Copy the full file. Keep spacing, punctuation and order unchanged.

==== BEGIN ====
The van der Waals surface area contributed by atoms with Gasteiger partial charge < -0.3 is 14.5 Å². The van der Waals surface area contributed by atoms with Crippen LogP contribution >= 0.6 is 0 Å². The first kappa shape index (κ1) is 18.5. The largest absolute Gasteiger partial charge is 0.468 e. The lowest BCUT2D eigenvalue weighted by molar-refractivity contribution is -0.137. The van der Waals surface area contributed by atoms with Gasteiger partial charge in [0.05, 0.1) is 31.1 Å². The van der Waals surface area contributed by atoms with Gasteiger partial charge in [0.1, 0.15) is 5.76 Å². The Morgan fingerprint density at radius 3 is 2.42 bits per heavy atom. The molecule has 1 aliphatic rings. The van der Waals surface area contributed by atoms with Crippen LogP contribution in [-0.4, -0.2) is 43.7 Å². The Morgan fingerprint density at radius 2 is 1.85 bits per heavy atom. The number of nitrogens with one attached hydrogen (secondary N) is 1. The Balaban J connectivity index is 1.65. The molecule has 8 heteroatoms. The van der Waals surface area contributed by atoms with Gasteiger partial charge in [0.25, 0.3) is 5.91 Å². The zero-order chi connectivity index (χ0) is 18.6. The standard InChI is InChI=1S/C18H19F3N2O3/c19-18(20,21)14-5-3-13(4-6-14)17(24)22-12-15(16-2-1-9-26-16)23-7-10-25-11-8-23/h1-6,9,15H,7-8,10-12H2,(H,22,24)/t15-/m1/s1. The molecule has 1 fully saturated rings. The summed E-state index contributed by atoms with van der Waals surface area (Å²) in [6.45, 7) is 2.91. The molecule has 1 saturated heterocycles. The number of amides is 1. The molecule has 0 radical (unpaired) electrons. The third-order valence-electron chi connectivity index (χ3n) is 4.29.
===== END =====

The van der Waals surface area contributed by atoms with Gasteiger partial charge < -0.3 is 14.5 Å². The van der Waals surface area contributed by atoms with Crippen LogP contribution >= 0.6 is 0 Å². The first kappa shape index (κ1) is 18.5. The largest absolute Gasteiger partial charge is 0.468 e. The lowest BCUT2D eigenvalue weighted by molar-refractivity contribution is -0.137. The van der Waals surface area contributed by atoms with Gasteiger partial charge in [0.05, 0.1) is 31.1 Å². The van der Waals surface area contributed by atoms with Gasteiger partial charge in [0.1, 0.15) is 5.76 Å². The Morgan fingerprint density at radius 3 is 2.42 bits per heavy atom. The molecule has 1 aliphatic rings. The van der Waals surface area contributed by atoms with Crippen LogP contribution in [-0.4, -0.2) is 43.7 Å². The Morgan fingerprint density at radius 2 is 1.85 bits per heavy atom. The number of nitrogens with one attached hydrogen (secondary N) is 1. The Balaban J connectivity index is 1.65. The molecule has 8 heteroatoms. The van der Waals surface area contributed by atoms with Gasteiger partial charge in [0.25, 0.3) is 5.91 Å². The zero-order chi connectivity index (χ0) is 18.6. The standard InChI is InChI=1S/C18H19F3N2O3/c19-18(20,21)14-5-3-13(4-6-14)17(24)22-12-15(16-2-1-9-26-16)23-7-10-25-11-8-23/h1-6,9,15H,7-8,10-12H2,(H,22,24)/t15-/m1/s1. The molecule has 1 fully saturated rings. The summed E-state index contributed by atoms with van der Waals surface area (Å²) in [6.45, 7) is 2.91. The molecule has 1 saturated heterocycles. The number of amides is 1. The molecule has 0 radical (unpaired) electrons. The third-order valence-electron chi connectivity index (χ3n) is 4.29.